21 Different Types of Wasps

Different Types of Wasps
Photo by Ralphs_Fotos

If you’re like most people, you probably don’t overthink about wasps until they get in your way. Or someone tells you they got stung by one.

This shouldn’t be the case, though, as wasps are exciting and helpful insects that deserve to be studied and understood.

Therefore, knowing the different types of wasps you may encounter will help ensure it’s not dangerous. And can help you avoid any confrontations with them altogether. 

And so, here’s a comprehensive list of the different types of wasps you may encounter based on where you live.

1. Paper Wasps

This type of wasps, typically black and orange, feeds on soft-bodied insects and spiders. Although they prefer to feed on honeydew rather than nectar, Paper Wasp populations are often low compared to other types of wasps. 

Because they have a hard time finding enough trees with large amounts of sap and insects to eat, Paper Wasps are capable fliers and are often seen hovering outside windows or over flowers in search of food. 

However, if their nest is threatened, Paper Wasps will defend it by stinging anything that gets too close. They can also be found inside homes throughout North America in places like attics or basements.

Lastly, if you find one of these nests, don’t try to remove it yourself; contact a professional exterminator immediately.

2. Cuckoo or Jewel wasps

Both cuckoo and jewel wasps lay their eggs in other insects’ nests. When their larva hatch, they consume their hosts from within. 

Thankfully, from the different types of wasps, humans have nothing to fear from these tiny terrors. Cuckoo wasps are about 2-5mm long (about twice as big as a mosquito). And jewel wasps have an additional needle-like beak at the front of their head. 

They are relatively docile, though you should avoid getting stung by one if possible! If you’re stung by a cuckoo or jewel wasp, apply ice to reduce swelling and pain. Seek medical attention if symptoms persist.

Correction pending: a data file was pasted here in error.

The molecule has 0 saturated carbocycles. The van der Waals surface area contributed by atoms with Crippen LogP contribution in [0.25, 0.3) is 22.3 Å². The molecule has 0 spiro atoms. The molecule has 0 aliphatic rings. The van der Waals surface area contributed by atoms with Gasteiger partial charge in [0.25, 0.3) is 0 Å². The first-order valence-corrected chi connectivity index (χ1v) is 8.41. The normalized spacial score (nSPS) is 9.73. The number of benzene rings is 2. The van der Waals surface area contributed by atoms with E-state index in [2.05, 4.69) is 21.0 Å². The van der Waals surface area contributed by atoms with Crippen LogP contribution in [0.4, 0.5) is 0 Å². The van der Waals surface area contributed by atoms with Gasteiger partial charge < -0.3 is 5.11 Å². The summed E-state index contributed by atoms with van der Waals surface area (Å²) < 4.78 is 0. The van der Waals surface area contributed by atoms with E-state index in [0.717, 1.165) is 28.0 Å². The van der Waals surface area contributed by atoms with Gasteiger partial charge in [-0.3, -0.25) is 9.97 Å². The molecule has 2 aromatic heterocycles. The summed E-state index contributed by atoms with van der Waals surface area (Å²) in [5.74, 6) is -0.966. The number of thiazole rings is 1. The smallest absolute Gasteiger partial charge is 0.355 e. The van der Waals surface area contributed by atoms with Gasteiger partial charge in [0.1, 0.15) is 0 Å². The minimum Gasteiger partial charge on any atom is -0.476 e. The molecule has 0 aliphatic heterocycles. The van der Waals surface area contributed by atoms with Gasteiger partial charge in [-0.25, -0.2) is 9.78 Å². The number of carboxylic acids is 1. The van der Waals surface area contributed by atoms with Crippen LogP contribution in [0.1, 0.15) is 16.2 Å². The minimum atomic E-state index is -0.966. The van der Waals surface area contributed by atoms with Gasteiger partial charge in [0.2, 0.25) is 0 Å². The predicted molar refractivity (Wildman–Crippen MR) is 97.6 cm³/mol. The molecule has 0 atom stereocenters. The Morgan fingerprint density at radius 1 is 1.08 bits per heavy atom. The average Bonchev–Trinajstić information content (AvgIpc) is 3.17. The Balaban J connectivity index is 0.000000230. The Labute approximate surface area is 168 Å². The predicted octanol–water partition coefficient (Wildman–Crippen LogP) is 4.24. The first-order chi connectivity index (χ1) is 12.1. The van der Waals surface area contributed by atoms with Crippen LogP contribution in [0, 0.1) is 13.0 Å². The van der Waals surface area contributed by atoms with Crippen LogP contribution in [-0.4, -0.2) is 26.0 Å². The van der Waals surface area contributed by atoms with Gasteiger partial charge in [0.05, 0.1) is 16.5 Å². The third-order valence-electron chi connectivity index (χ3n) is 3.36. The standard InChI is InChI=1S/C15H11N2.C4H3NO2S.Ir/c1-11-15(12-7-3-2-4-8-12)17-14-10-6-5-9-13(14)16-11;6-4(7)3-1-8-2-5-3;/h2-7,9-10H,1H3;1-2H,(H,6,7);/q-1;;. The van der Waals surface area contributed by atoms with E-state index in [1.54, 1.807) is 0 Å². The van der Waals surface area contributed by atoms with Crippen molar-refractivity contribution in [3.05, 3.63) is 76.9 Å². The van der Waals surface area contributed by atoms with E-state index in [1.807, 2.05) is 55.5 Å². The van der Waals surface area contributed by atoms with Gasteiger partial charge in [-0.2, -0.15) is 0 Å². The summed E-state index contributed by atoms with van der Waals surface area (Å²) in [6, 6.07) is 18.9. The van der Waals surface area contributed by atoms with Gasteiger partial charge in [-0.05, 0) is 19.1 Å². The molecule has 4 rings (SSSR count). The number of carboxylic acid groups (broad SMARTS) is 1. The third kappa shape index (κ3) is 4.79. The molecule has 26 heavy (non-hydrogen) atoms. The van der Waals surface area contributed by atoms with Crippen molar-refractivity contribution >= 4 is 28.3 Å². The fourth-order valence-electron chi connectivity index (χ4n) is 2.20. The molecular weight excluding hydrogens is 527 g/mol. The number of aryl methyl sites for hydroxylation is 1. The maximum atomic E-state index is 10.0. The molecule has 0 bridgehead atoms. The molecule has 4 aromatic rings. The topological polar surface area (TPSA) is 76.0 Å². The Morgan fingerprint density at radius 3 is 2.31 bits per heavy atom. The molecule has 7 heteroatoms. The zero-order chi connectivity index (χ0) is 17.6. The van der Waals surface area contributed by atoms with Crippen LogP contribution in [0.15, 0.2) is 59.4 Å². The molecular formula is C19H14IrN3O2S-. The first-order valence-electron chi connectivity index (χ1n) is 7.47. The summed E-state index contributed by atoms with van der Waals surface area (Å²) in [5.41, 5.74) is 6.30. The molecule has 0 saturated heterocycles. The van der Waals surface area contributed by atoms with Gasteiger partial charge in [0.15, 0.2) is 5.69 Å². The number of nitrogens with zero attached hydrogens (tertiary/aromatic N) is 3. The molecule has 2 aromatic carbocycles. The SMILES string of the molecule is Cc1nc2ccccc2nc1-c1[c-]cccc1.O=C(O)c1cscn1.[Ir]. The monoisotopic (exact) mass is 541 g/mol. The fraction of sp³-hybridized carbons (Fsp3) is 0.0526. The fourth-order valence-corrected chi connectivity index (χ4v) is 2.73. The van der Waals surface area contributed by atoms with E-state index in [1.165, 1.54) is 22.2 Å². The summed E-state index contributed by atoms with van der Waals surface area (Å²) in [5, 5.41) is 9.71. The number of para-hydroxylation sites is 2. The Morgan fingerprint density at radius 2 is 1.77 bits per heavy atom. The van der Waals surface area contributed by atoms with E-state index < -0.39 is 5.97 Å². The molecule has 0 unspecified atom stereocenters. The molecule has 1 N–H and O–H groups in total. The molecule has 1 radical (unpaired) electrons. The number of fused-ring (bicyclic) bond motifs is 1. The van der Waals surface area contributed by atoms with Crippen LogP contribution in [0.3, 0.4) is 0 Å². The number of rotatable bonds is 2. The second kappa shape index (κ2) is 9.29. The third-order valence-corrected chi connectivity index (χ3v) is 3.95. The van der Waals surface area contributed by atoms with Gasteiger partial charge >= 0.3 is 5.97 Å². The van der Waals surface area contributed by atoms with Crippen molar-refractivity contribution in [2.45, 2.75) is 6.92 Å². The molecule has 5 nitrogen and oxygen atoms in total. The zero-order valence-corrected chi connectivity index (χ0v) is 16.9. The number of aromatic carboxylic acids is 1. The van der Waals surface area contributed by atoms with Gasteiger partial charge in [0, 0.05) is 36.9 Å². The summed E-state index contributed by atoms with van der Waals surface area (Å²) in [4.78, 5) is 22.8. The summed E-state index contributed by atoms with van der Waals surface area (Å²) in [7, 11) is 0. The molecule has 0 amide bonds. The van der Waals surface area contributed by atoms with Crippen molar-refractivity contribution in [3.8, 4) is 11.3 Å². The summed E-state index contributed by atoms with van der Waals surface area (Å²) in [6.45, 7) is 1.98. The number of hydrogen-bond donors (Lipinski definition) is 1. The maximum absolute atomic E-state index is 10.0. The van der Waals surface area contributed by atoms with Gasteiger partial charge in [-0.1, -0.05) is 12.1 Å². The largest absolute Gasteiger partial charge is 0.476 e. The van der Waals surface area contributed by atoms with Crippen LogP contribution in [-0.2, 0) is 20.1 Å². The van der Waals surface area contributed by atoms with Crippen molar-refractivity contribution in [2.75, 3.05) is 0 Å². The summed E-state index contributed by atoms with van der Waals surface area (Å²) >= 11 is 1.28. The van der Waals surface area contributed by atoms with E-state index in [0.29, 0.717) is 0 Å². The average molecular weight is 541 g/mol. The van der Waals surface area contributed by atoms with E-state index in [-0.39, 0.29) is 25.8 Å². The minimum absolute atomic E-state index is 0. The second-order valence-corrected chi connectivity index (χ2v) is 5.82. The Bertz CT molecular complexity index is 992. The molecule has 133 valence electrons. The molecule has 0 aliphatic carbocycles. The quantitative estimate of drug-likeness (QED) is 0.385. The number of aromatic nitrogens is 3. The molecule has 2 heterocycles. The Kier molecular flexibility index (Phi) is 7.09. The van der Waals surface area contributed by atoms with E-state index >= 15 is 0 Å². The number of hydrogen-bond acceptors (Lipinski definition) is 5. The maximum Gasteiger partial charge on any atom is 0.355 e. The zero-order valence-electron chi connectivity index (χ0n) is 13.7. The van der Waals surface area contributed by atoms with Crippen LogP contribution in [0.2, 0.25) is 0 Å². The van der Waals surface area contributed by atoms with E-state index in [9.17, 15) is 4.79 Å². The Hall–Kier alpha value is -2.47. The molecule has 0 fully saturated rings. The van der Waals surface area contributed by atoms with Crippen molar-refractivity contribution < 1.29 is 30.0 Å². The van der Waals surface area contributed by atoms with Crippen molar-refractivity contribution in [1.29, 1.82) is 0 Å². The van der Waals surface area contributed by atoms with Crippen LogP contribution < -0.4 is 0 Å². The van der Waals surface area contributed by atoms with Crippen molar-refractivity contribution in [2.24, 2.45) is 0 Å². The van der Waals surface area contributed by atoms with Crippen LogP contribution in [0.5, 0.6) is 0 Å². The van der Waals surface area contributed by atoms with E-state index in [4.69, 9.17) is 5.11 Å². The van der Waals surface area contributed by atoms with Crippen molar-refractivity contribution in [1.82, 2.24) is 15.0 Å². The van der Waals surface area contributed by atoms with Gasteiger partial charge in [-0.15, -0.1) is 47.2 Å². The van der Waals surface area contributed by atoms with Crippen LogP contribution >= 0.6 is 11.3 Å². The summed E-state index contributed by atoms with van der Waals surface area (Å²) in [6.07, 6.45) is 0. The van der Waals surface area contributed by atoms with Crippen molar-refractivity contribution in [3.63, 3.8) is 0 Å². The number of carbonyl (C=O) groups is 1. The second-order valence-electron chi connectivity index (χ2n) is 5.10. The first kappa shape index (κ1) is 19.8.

3. European Hornet

The European hornet (Vespa crabro) is similar to yellow jackets in appearance and behavior. However, it is a little larger than a typical yellow jacket, measuring about 3 cm long, with brownish-yellow markings on its abdomen.

This wasp species can be found throughout Europe and Asia, but they are also common in Australia.

Unfortunately for people living in these areas, all three European hornet queens lived together in one colony, allowing them to overpopulate easily. Like yellow jackets, European hornets eat other insects caught using their legs or jaws.

They will also prey on small mammals like mice or birds if given the opportunity and may even sting humans if threatened enough!

While not as aggressive as other types of wasps, European hornets deserve respect and should never be handled without gloves or protective clothing.

4. Red-Humped Ant Wasp

They belong to a large family of wasps called Pompilidae. Red-Humped Ant Wasps are brightly colored relatives found in Central and South America. The females are very slender but possess large wings. 

Thus, they live as parasites that kill giant tree ants and use them as hosts for their young. Of all the different types of wasps, the Red-Humped Ants wasp’s sting is painful but not dangerous to humans.

Males have longer antennae than females; they are also more prominent, with bright red tips at both ends of their abdomen. 

Furthermore, the Red-humped ant wasp’s size ranges from .5 to 1 inch (1.2 to 2.5 cm) long with an equal wingspan.

The wingspan can be recognized by its entirely reddish-orange body apart from its legs and antennae, which are black or brown on top, and white underneath. 

In addition, females lay eggs inside living ants. Then these hatch into larvae which eat their way out of their host before pupating within it.

The adults emerge from these pupae after about two weeks, chewing through the exoskeleton of their host to escape. 

Conversely, they mate soon after emerging and begin searching for new hosts. These insects are aggressive towards humans and will attack if provoked; however, their sting is harmless to humans.

Female wasps do not die immediately when stung because their stinger remains attached to the victim’s skin.

While she flies away to find another host, this makes them unique among the different types of wasps. The female wasp uses her ovipositor to cut a hole in one of her victim’s abdominal segments, where she lays one egg per segment. She repeats this process until all five abdominal segments contain an egg.

5. Yellow Jacket Wasp

The most common wasp in North America. These are social wasps that can be found nesting underneath porches and leaves and anywhere else that gives them easy access to food sources. 

Notably, they do not build their nests out of paper like other types of wasps, making it much easier to locate them. There is a distinct difference between yellow jackets and other social wasps.